SINGAPORE – Regulatory compliance issues and a lack of secure business communication processes are among the key challenges in corporate governance faced by companies operating in Asia-Pacific, according to the latest results of the Thomson Reuters and EY 2014 Governance Survey.
The Reuters’ report surveyed employees from the governance teams of a wide range of companies across the Asia-Pacific region, half of which are multinationals with more than five offices worldwide.
Regulatory compliance and disclosure was the most significant challenge facing governance teams from both regional head offices and subsidiary offices, reflecting the gravity of the potential consequences – including financial, legal or reputational damages – in the occasion of a regulatory breach.
Unlike head offices, subsidiary offices also found data management and documentation challenging. As more companies expand across the region and set up subsidiaries in different countries, data management becomes all the more crucial for monitoring and management.
However, despite the challenges posed by compliance and data management, less than 40 percent of respondents currently use a technological platform to assist their management functions. Over half of the respondents continue to print and courier board books to board members, creating a high risk of losing secure information along the way.
Despite frequent threats of data hacks and information leaks, a large majority (82 percent) of respondents still use private, non-secured emails to communicate, and 62 percent of board communications are not encrypted, representing an alarming lack of investment into the security of companies’ most confidential information.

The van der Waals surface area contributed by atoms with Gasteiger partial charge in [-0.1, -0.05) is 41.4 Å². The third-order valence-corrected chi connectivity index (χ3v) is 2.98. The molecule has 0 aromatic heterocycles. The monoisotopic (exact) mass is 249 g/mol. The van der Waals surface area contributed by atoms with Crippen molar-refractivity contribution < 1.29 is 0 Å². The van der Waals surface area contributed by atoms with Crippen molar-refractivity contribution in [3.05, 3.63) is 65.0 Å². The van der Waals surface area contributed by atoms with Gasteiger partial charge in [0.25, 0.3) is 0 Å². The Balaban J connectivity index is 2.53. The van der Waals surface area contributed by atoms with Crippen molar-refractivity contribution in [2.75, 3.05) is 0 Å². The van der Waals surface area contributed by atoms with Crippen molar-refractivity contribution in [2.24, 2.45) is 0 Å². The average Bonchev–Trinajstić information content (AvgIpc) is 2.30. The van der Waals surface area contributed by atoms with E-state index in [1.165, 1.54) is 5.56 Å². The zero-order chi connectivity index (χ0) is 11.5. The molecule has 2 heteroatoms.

Although the Reuters study does not break down the results by country, progress reports by the Asian Development Board and individual country governance committees reflect the varying degrees of progress in terms of corporate governance policy across Asia-Pacific.
In Singapore, the recently released 2014 Governance and Transparency Index by the National University of Singapore’s Business School reveals significant improvements in reinforcing good corporate governance, risk management and transparency. The first comprehensive review of companies since the country’s corporate governance code was updated in November 2012, the study reinforces the positive impacts of the code change for companies.
As part of the roadmap towards ASEAN’s capital market integration, the ASEAN Capital Markets Forum (ACMF) introduced a scorecard for corporate governance to identify strengths and areas for improvement in each of the participating Southeast Asian countries. Across Asia, the common challenges facing the region include awareness of corporate governance principles, strength of legal frameworks and enforcement.
The need for effective corporate governance in the Asia-Pacific region is more pertinent than ever, as ASEAN inches ever closer to regional integration in 2015, a change that will challenge companies to maximize the market potential of the 10 nation economic bloc.
According to the internationally accepted Organization for Economic Cooperation and Development (OECD) Principles of Corporate Governance, effective governance is essential to improving economic efficiency and growth, as well as boosting investor confidence.
“Good corporate governance should provide proper incentives for the board and management to pursue objectives that are in the interests of the company and its shareholders and should facilitate effective monitoring,” according to the OECD. “The presence of an effective corporate governance system, within an individual company and across an economy as a whole, helps to provide a degree of confidence that is necessary for the proper functioning of a market economy.”
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